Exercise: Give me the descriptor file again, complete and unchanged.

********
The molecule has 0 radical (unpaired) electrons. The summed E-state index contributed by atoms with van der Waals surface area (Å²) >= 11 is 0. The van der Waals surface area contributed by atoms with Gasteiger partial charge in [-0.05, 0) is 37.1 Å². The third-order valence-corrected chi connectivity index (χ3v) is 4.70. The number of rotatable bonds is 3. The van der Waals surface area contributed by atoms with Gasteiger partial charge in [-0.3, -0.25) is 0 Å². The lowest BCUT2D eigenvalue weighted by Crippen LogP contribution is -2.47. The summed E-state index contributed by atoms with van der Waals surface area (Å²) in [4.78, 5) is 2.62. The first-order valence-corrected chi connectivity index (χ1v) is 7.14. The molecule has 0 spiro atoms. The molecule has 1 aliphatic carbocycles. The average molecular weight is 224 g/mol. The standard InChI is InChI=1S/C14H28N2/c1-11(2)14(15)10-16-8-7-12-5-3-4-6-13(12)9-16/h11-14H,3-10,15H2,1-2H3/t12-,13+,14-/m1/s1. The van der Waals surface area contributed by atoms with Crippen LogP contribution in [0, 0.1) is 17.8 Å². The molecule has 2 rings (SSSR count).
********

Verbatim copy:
The molecule has 0 radical (unpaired) electrons. The summed E-state index contributed by atoms with van der Waals surface area (Å²) >= 11 is 0. The van der Waals surface area contributed by atoms with Gasteiger partial charge in [-0.05, 0) is 37.1 Å². The third-order valence-corrected chi connectivity index (χ3v) is 4.70. The number of rotatable bonds is 3. The van der Waals surface area contributed by atoms with Gasteiger partial charge in [-0.3, -0.25) is 0 Å². The lowest BCUT2D eigenvalue weighted by Crippen LogP contribution is -2.47. The summed E-state index contributed by atoms with van der Waals surface area (Å²) in [4.78, 5) is 2.62. The first-order valence-corrected chi connectivity index (χ1v) is 7.14. The molecule has 0 spiro atoms. The molecule has 1 aliphatic carbocycles. The average molecular weight is 224 g/mol. The standard InChI is InChI=1S/C14H28N2/c1-11(2)14(15)10-16-8-7-12-5-3-4-6-13(12)9-16/h11-14H,3-10,15H2,1-2H3/t12-,13+,14-/m1/s1. The van der Waals surface area contributed by atoms with Crippen LogP contribution in [0, 0.1) is 17.8 Å². The molecule has 2 rings (SSSR count).